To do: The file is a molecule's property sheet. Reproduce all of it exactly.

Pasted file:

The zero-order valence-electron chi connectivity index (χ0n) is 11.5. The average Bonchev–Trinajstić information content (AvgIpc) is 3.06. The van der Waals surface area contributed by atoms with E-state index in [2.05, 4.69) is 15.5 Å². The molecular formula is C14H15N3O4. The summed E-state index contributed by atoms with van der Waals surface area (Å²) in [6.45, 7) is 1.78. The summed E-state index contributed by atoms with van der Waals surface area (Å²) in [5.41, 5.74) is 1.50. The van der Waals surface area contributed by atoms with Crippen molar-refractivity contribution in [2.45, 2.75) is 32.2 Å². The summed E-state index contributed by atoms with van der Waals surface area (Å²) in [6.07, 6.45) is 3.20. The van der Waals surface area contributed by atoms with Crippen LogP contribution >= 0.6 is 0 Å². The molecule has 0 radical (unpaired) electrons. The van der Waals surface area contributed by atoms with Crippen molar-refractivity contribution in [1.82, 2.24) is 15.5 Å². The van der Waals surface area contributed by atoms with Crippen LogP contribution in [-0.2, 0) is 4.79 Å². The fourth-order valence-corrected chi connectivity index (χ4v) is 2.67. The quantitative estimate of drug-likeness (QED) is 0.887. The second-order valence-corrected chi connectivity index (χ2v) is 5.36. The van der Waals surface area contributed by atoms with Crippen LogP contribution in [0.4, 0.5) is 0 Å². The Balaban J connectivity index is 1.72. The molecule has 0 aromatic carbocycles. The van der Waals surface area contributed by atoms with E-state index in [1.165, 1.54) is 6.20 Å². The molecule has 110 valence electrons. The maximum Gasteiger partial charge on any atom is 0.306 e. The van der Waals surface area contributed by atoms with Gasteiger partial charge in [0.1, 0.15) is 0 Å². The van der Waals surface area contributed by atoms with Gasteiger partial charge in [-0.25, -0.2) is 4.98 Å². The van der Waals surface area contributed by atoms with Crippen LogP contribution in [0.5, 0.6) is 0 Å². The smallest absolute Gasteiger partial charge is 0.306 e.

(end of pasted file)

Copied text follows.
The zero-order valence-electron chi connectivity index (χ0n) is 11.5. The average Bonchev–Trinajstić information content (AvgIpc) is 3.06. The van der Waals surface area contributed by atoms with E-state index in [2.05, 4.69) is 15.5 Å². The molecular formula is C14H15N3O4. The summed E-state index contributed by atoms with van der Waals surface area (Å²) in [6.45, 7) is 1.78. The summed E-state index contributed by atoms with van der Waals surface area (Å²) in [5.41, 5.74) is 1.50. The van der Waals surface area contributed by atoms with Crippen molar-refractivity contribution in [2.45, 2.75) is 32.2 Å². The summed E-state index contributed by atoms with van der Waals surface area (Å²) in [6.07, 6.45) is 3.20. The van der Waals surface area contributed by atoms with Crippen LogP contribution >= 0.6 is 0 Å². The molecule has 0 radical (unpaired) electrons. The van der Waals surface area contributed by atoms with Crippen molar-refractivity contribution in [1.82, 2.24) is 15.5 Å². The van der Waals surface area contributed by atoms with Crippen LogP contribution in [-0.2, 0) is 4.79 Å². The fourth-order valence-corrected chi connectivity index (χ4v) is 2.67. The quantitative estimate of drug-likeness (QED) is 0.887. The second-order valence-corrected chi connectivity index (χ2v) is 5.36. The van der Waals surface area contributed by atoms with Crippen LogP contribution in [0.4, 0.5) is 0 Å². The Balaban J connectivity index is 1.72. The molecule has 0 aromatic carbocycles. The van der Waals surface area contributed by atoms with E-state index in [1.165, 1.54) is 6.20 Å². The molecule has 110 valence electrons. The maximum Gasteiger partial charge on any atom is 0.306 e. The van der Waals surface area contributed by atoms with Gasteiger partial charge in [0.1, 0.15) is 0 Å². The van der Waals surface area contributed by atoms with Gasteiger partial charge in [-0.25, -0.2) is 4.98 Å². The van der Waals surface area contributed by atoms with Crippen LogP contribution in [0.5, 0.6) is 0 Å². The smallest absolute Gasteiger partial charge is 0.306 e.